Question: Genomic Annotation of Intervals (yes, again)
2
gravatar for Tom
3.1 years ago by
Tom210
Germany
Tom210 wrote:

Dear community, 

I apologise for this question regarding probably the most annoying thing in our workflows. Annotation. 

Yes, I have searched and googled but I have not found a satisfying answer without re-inventing the wheel again and again and again... it has been years since the last post, therefore I would like your input on how you do this.

Question: What is a quick, easy and comprehensive way to annotate of a large set of Genomic Intervals 

Input

R GRanges object or Bed file

chr1 1234567 1234890 +
chr2 2345678 2345899 -
... .... ... ...

Ouput

For each interval: 

Gene ID / Transcript ID: In which gene / transcript does overlap: not nearby feature!!!
Gene Type: ncRNA, protein coding, ...
Gene Region: intron, exon, intergenic, 5' UTR, 3' UTR, CDS, ..
Decision logic:  ncRNAs > microRNAs > protein coding, exon > intron,  ... etc

other info would be also very nice.

 

Here some reasons why I am not very happy about certain ways:

1. ChIP seq tools

Chip Seq annotation packages, they all annotate the nearby gene, but the annotation can be from a gene which is > 10 kb away, and has nothing to do with the genomic region they annotate. I think this is sometimes missleading. This packages include

- R package ChIPpeakAnno: does not use strand information for annotation, does wrong annotation, should not be used anymore
- R package ChIPseeker: fixes ChIPpeakAnno problems, but does annotate only nearest features, no annotation of genomic region. no apparent decision logic, takes the first hit of TxDb if multiple features are hit, which is fine if the TxDb is tuned (see TxDb).
- HOMER:  does annotate nearest features, do not know of any decision logic
- PeakAnalyzer:  does annotate nearest features, do not know of any decision logic

2. R TxDb

Absolutely a valid option, but  the standard ones do not contain gene type and decision logic. Basically, every user has to build their TxDb (so basically that the first hit they receive is already in the right decision order so the processing can be fast) and I personally think creating TxDbs is really not well documented if documented at all. If you have a good documentation, please let me know!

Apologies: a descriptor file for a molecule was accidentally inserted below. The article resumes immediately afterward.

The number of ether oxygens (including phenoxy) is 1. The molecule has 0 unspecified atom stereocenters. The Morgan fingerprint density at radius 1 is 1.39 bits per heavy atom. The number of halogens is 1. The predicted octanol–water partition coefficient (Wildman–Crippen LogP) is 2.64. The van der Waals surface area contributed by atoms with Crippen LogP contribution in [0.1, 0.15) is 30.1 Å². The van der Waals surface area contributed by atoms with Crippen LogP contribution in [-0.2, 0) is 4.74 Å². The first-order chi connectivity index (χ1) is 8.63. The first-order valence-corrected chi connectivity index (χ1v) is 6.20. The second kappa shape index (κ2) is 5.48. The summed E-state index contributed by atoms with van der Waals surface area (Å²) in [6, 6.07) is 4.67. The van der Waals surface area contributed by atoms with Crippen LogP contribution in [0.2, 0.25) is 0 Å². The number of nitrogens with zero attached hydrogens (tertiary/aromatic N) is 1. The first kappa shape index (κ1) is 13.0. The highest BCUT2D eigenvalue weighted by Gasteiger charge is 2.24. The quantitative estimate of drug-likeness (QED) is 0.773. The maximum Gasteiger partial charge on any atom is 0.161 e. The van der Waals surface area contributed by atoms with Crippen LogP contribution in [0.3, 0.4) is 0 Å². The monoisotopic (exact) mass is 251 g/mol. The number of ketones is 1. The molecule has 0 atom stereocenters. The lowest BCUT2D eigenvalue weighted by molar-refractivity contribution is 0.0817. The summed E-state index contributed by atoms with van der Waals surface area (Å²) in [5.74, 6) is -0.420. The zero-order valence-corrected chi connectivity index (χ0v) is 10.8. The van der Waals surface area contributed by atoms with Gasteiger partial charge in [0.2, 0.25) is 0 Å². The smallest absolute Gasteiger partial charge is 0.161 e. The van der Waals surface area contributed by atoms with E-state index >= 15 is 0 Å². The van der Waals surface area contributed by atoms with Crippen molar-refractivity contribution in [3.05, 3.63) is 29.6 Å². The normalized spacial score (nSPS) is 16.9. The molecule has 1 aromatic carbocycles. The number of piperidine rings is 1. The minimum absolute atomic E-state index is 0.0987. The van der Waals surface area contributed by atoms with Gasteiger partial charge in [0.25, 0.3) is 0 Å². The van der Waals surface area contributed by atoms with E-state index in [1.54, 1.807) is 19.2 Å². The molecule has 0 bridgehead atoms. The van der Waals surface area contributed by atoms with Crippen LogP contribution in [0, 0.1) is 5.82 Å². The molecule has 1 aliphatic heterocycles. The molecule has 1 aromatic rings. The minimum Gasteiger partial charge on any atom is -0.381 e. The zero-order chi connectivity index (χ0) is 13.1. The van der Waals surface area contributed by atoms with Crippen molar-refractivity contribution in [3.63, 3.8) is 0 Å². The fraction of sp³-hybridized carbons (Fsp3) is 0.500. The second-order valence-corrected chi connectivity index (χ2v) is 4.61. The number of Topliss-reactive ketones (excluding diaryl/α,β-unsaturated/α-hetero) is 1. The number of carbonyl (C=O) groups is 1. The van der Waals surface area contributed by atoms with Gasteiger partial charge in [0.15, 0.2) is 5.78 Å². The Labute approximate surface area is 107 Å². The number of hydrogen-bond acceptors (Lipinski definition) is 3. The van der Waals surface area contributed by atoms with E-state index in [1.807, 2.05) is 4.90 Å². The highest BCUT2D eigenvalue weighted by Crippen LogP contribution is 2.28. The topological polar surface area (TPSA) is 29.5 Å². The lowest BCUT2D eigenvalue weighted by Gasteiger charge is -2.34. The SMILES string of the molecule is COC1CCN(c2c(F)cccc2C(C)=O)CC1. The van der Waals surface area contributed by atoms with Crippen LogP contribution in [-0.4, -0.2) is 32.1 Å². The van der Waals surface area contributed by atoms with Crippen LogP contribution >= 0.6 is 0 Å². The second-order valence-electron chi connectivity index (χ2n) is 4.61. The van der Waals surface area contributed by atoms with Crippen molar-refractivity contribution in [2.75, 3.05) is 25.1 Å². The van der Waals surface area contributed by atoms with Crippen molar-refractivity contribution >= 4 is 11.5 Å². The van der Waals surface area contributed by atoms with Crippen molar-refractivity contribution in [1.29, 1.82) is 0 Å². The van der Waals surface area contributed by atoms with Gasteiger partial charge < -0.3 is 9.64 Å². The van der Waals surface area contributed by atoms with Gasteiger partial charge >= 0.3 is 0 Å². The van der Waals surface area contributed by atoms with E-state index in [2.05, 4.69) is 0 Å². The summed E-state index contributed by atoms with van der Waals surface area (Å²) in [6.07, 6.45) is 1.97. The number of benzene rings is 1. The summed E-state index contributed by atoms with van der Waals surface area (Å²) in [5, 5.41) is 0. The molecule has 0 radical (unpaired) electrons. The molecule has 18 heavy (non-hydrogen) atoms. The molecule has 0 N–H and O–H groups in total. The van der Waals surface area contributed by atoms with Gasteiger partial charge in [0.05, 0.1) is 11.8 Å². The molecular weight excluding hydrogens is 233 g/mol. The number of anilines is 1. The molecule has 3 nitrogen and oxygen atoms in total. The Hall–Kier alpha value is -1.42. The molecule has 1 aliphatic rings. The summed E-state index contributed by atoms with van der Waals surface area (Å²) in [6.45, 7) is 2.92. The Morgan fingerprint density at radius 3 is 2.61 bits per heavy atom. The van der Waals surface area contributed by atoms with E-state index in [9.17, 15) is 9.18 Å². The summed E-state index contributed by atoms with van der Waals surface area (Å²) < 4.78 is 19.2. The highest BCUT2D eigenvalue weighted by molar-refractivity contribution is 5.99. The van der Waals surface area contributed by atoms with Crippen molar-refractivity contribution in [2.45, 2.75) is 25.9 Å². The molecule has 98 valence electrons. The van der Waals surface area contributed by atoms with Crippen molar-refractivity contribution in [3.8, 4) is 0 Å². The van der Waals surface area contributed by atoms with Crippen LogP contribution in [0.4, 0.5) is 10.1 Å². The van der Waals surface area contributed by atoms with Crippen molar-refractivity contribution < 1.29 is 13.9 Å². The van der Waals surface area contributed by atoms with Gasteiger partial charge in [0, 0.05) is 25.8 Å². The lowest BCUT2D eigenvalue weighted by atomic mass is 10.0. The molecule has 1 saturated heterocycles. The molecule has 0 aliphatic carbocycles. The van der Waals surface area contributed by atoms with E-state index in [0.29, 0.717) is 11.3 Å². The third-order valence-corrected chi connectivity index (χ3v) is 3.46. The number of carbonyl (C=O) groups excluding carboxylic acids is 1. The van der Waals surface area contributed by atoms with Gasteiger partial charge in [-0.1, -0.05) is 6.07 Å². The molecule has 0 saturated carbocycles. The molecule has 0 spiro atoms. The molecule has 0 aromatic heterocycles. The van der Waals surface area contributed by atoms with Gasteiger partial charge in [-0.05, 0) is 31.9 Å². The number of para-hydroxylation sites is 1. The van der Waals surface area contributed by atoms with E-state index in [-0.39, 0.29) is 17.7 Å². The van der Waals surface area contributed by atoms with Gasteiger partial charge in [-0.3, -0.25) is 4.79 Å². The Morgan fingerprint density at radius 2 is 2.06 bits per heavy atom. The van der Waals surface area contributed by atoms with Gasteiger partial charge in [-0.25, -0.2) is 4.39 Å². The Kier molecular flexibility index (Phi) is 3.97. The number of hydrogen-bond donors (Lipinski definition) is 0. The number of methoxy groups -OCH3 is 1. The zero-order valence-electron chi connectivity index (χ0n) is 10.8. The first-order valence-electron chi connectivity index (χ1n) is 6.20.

3. Bed tools / Bedops

Same as TxDb, absolutely valid option. Fast, but you have to download and prepare everything yourself. Re-inventing the wheel.

Here is a nice way to do Bedops C: Annotating Genomic Intervals for one annotation type. Multiple annotation types and logic has to be implemented. Not complicated but probably a time-saver would be nice. If you have good scripts or efficient workflow, please share it.

4. DAS services

Haven't used them, probably slow and not ideal for annotation of ten thousands of intervals.

 

I would appreciate your comments and help on this. Probably we can collect some time-savers here. Thank you.

 

 

 

ADD COMMENTlink modified 3.1 years ago by awagner20 • written 3.1 years ago by Tom210
1

A while back, we published the tool we used at the lab where I was for the task you decribed:

http://journals.plos.org/plosone/article?id=10.1371/journal.pone.0026715

We implemented a hierarchical reporting where exonic variants would trump intronic ones which would themselves trump downstream ones.  You can have a look if you want :-)

 

 

 

ADD REPLYlink modified 3.1 years ago • written 3.1 years ago by Gabriel R.2.4k

Hi Gabriel, I did not know this. Looks like a great tools, I will try it and will add feedback to the list. Thanks.

ADD REPLYlink written 3.1 years ago by Tom210

First, could you precise what you call decision logic?

I am having a similar issue. I have generated a de novo annotation from RNA Seq data, which I want to compare to a reference annotation (working on mice here).

Both annotations are quite similar but the UTRs are sometimes more precise in the de novo annotation. It also has no Ensembl IDs, but some feature annotation (5', 3', CDS, intron, exon) and a shared id across the elements of a given transcript. What I can do is grab the reference annotation features and find their intersection with the de novo annotation; this allows me to assign Ensembl IDs.

I have huge issues with overlapping genes however using Bedtools/Bedops. I keep only Ensembl transcripts with a specific GO terms, which allows me to simplify a lot my reference annotation. If I presume that the CDS stay roughly the same, I can then match both annotations and keep the updated UTRs. There is no overlap between the transcripts of different genes in this case, which helps.